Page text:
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New Green Policies to Restrict Landlords’ Ability to Rent

Posted on June 27th 2017

Stricter Energy Performance Certificate rules will be introduced to help protect the environment, but may prevent landlords from renting their property if they fail to meet standards.

What are energy performance certificates?

Energy Performance Certificates (EPCs) were introduced in England and Wales in August 2007. Subject to certain exceptions, all homes that are made available for sale or rent within the UK must have one.

The concept is quite straight forward. An EPC is an assessment of the energy efficiency of a property based on its construction, the type of dwelling it is, and the relevant installations it has. Installations may include any heating systems, insulation, and windows. The assessment is not a survey or valuation and once produced, the certificate is publicly available.

The certificate provides a current and potential energy efficiency rating from A-G and an environmental impact rating from A-G (‘A’ being the best).

Once produced the certificates are valid for 10 years. Whilst the property owner may have received recommendations on how to improve the energy efficiency and the potential return for doing so, originally there were no statutory obligations to carry out any improvements.

Original Green Changes – The Energy Act 2011

You could be excused for missing out on the Energy Act. It was introduced in 2011 to help reduce growing greenhouse gas emissions in the UK. In 2009 approximately ¼ of UK’s greenhouse gas emissions were produced by domestic buildings. A further 12% were produced by non-domestic buildings.

The Act was introduced in October 2011 and implemented the coalition government’s flagship ‘Green Deal’ policy. It was responsible for arranging and financing improvements to the energy efficiency of properties.

April 2018 – Minimum Energy Efficiency Standards Will be Introduced

Following the Energy Act, the Energy Efficiency Regulations 2015 introduced measures to improve the standards of domestic and non-domestic properties.

These regulations set out improvements to properties at the lower end of the spectrum of EPC assessments (ratings of F or G). The MEES Regulations 2015 set various milestones for these measures.

As a result, in the private rented sector (residential) from 01 April 2018 it will be unlawful to create or renew tenancies where a property has an EPC rating of F or G. Therefore, unless they can show an exemption applies, Landlords in breach of this can receive:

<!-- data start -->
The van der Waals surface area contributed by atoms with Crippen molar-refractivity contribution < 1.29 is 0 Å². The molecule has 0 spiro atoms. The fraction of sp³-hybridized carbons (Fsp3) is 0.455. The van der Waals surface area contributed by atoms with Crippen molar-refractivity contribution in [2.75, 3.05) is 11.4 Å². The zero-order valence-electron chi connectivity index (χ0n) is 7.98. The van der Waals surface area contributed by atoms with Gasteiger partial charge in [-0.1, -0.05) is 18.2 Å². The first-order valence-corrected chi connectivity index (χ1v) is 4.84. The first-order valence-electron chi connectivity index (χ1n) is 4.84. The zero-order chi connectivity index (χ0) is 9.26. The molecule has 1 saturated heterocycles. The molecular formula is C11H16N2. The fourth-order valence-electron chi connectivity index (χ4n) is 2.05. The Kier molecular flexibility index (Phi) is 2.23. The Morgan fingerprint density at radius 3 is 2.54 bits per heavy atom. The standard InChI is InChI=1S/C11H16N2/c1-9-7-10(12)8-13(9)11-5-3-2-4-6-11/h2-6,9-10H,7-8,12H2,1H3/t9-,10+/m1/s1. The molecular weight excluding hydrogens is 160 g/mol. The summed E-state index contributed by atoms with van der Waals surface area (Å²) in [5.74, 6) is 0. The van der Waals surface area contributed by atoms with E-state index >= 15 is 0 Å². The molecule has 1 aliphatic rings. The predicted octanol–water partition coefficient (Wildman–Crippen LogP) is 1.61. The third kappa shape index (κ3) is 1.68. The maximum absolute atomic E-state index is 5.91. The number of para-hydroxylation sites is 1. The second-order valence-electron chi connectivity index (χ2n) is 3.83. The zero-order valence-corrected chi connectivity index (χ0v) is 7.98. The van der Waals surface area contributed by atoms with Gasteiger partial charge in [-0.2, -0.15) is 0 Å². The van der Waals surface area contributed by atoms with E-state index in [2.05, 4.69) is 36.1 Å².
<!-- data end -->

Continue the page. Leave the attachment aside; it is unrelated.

• A civil penalty of £5,000 or 10% of the rateable value of the property up to a maximum of £50,000.00; AND
  • A publication penalty – this is where the local authority would publish details of the breach along with the landlord’s name and the offending property

Both penalties will be imposed by the local weights and measures authority.

A Note of Caution For Investors

So, investors looking to buy properties with a low EPC rating should now be aware that this comes at a price. This is especially true when you consider the frequency at which short-term residential tenancies are renewed (either 6 monthly or annually).

From the 01 April 2020 the new measures will also extend to tenancies already in existence. Careful consideration must be given to:

  • The impact on the value of a property.
  • Certain legal elements that restrict alterations to the property i.e. whether the property is leasehold or freehold or whether there are restrictions on the freehold title. Our property experts can advise on these legal aspects.

Consideration will also need to be given when investing in properties that are near to the EPC boundary.

How Can You Improve The EPC Rating of Your Property?

Recommendations can range from replacing the boiler to installing new double-glazed windows. We do not advise on EPCs or their recommendations. However, we do have access to and work regularly with a wide range of professionals who are able to offer guidance and advice on the impact of the new EPC obligations.

For more information the Government has also issued guidance to Landlords on the GOV.UK website:

https://www.gov.uk/government/publications/the-non-domestic-private-rented-property-minimum-standard-landlord-guidance

For any more information or advice on selling or letting your leasehold property please contact us today on 01244 312306.

Call and speak to a lawyer on 01244 312306